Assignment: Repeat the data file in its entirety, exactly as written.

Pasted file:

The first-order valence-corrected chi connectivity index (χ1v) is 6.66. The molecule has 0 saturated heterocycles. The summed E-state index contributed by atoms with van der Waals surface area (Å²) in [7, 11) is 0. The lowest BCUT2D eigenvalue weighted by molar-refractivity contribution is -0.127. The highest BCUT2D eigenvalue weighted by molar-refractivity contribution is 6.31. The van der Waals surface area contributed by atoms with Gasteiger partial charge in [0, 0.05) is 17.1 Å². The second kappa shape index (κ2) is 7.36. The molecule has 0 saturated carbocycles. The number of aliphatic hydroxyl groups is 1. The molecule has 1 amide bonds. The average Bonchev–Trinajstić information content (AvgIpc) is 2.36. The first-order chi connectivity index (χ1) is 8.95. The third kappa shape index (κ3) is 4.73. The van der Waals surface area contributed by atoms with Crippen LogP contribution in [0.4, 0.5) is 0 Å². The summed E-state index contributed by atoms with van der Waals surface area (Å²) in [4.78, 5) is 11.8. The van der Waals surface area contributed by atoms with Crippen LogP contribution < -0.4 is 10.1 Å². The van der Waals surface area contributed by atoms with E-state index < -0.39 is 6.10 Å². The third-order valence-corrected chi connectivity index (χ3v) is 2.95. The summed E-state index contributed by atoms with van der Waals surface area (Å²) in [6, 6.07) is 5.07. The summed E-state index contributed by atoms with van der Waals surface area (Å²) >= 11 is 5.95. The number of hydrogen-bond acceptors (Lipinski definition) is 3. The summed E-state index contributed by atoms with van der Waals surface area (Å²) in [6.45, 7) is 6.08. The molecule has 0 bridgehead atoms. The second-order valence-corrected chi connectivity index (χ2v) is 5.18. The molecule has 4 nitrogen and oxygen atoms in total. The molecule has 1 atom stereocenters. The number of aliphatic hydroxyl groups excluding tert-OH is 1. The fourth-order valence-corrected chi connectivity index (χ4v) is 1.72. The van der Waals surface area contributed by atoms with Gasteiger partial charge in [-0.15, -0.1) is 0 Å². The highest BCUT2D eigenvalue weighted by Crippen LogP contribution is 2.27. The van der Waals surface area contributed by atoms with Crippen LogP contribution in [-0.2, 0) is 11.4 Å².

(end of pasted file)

The first-order valence-corrected chi connectivity index (χ1v) is 6.66. The molecule has 0 saturated heterocycles. The summed E-state index contributed by atoms with van der Waals surface area (Å²) in [7, 11) is 0. The lowest BCUT2D eigenvalue weighted by molar-refractivity contribution is -0.127. The highest BCUT2D eigenvalue weighted by molar-refractivity contribution is 6.31. The van der Waals surface area contributed by atoms with Gasteiger partial charge in [0, 0.05) is 17.1 Å². The second kappa shape index (κ2) is 7.36. The molecule has 0 saturated carbocycles. The number of aliphatic hydroxyl groups is 1. The molecule has 1 amide bonds. The average Bonchev–Trinajstić information content (AvgIpc) is 2.36. The first-order chi connectivity index (χ1) is 8.95. The third kappa shape index (κ3) is 4.73. The van der Waals surface area contributed by atoms with Crippen LogP contribution in [0.4, 0.5) is 0 Å². The summed E-state index contributed by atoms with van der Waals surface area (Å²) in [4.78, 5) is 11.8. The van der Waals surface area contributed by atoms with Crippen LogP contribution < -0.4 is 10.1 Å². The van der Waals surface area contributed by atoms with E-state index < -0.39 is 6.10 Å². The third-order valence-corrected chi connectivity index (χ3v) is 2.95. The summed E-state index contributed by atoms with van der Waals surface area (Å²) in [6, 6.07) is 5.07. The summed E-state index contributed by atoms with van der Waals surface area (Å²) >= 11 is 5.95. The number of hydrogen-bond acceptors (Lipinski definition) is 3. The summed E-state index contributed by atoms with van der Waals surface area (Å²) in [6.45, 7) is 6.08. The molecule has 0 bridgehead atoms. The second-order valence-corrected chi connectivity index (χ2v) is 5.18. The molecule has 4 nitrogen and oxygen atoms in total. The molecule has 1 atom stereocenters. The number of aliphatic hydroxyl groups excluding tert-OH is 1. The fourth-order valence-corrected chi connectivity index (χ4v) is 1.72. The van der Waals surface area contributed by atoms with Gasteiger partial charge in [-0.15, -0.1) is 0 Å². The highest BCUT2D eigenvalue weighted by Crippen LogP contribution is 2.27. The van der Waals surface area contributed by atoms with Crippen LogP contribution in [-0.2, 0) is 11.4 Å².